Armani, with attitude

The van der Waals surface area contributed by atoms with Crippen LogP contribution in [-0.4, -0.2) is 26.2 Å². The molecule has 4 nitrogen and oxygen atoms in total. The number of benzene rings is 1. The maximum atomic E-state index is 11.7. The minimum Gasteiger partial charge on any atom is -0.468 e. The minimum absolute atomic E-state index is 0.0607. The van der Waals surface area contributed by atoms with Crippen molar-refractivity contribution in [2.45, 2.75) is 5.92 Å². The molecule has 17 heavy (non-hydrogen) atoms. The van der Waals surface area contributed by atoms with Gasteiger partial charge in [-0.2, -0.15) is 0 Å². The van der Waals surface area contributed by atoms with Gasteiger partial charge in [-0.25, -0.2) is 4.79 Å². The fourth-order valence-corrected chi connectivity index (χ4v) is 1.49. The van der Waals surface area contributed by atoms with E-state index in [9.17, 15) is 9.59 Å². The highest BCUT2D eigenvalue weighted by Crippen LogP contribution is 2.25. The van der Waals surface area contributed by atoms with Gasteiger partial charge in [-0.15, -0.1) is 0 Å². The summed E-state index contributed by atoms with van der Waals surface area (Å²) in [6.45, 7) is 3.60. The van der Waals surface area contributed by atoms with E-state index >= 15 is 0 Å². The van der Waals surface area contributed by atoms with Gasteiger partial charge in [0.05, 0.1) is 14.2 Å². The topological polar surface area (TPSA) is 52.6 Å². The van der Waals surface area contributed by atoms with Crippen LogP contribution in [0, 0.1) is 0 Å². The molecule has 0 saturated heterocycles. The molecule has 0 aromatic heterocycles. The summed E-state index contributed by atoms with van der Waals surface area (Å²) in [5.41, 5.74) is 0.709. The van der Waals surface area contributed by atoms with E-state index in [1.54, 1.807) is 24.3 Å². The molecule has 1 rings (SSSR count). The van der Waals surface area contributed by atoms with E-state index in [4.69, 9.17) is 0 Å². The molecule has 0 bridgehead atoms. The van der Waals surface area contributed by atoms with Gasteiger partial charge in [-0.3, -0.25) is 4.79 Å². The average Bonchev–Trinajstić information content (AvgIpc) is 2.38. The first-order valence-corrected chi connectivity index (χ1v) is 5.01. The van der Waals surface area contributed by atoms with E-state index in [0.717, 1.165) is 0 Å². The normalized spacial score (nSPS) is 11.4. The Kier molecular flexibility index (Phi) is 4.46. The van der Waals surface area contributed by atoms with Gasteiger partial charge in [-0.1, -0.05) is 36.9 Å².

It began with Giorgio Armani’s “Rock Symphony” and ended at midnight Wednesday with a barefoot Courtney Love in a Givenchy couture gown belting out “Samantha” until even the wrought iron banisters of the august Paris fashion house were shaking. So the haute couture autumn/winter season rocked? Not exactly. Although the former model Claudia Schiffer dressed as a “Libertine” as seen through the lens of Karl Lagerfeld – the image unveiled at a party awash in Dom Pérignon Champagne – did suggest the rock-the-baroque scenario of Sofia Coppola’s movie “Marie Antoinette.” But parties with a decadent glamour are nothing new for couture, especially in a season with so many landmark celebrations. The surprise was to find a new vision from the maestro of Milan: Armani with attitude. Citing his muse as David Bowie and switching from beige to shocking pink, Armani Privé challenged pre-conceptions about the designer. And although a lot looked forced (think pink – and more pink) the show had an energy and dynamism you don’t get from ladylike couture. “Soft rock,” said Armani. “I thought about the women of today – a lot has changed in the world even for the wealthy. And women who may be old still want to dress young. I am designing for a woman who wants to be assertive.”You would certainly be noticed in a shawl made up of a tangle of pink and blue mesh, a pink feather coat, a bright orange bolero with ballooning, frilled sleeves and what Armani called “crinoline rock.” That was a strapless dress with an egg-shaped skirt, split to one side to show off boots and recalling some of Gianni Versace’s wilder creations. But since Armani Privé has built a serious client list, the partygoers did not need to take all the hoopla too seriously. It was as if a rock band in full swing was trying to drown out the bass notes. But those were there in the collection: a lean tuxedo, fancied up with a shocking pink shirt and one of the crumpled mini fedoras, which had a rakish charm. Then there were the opening daytime outfits that seemed eons away from glam rock, with their small jackets, deep belts and full, girlish skirts. They too came in colors, but including an inky ikat blue. For those who wanted impeccable evening wear, silver came up as the new neutral shade and the line was slender, nipped in at the waist. The general feeling was that Armani was testing himself, trying to break out of his own shell, rather than seeing the 65-piece collection as a wild departure from his signature style. Often the funky pieces were accessories: a single fingerless, studded glove; an egg-shaped clutch bag in vivid pink; glitter bootees; and those multicolored shawls that the designer has tinkered with in ready-to-wear. It didn’t make for a cohesive vision. But the front row guest Cate Blanchett got the show. “It was fanstastic – so rock,” she said, picking out for the red carpet a black gown with a swoosh of chartreuse taffeta. “And God is in the details – I loved the shoes.” Suzy Menkes is fashion editor at the International Herald Tribune.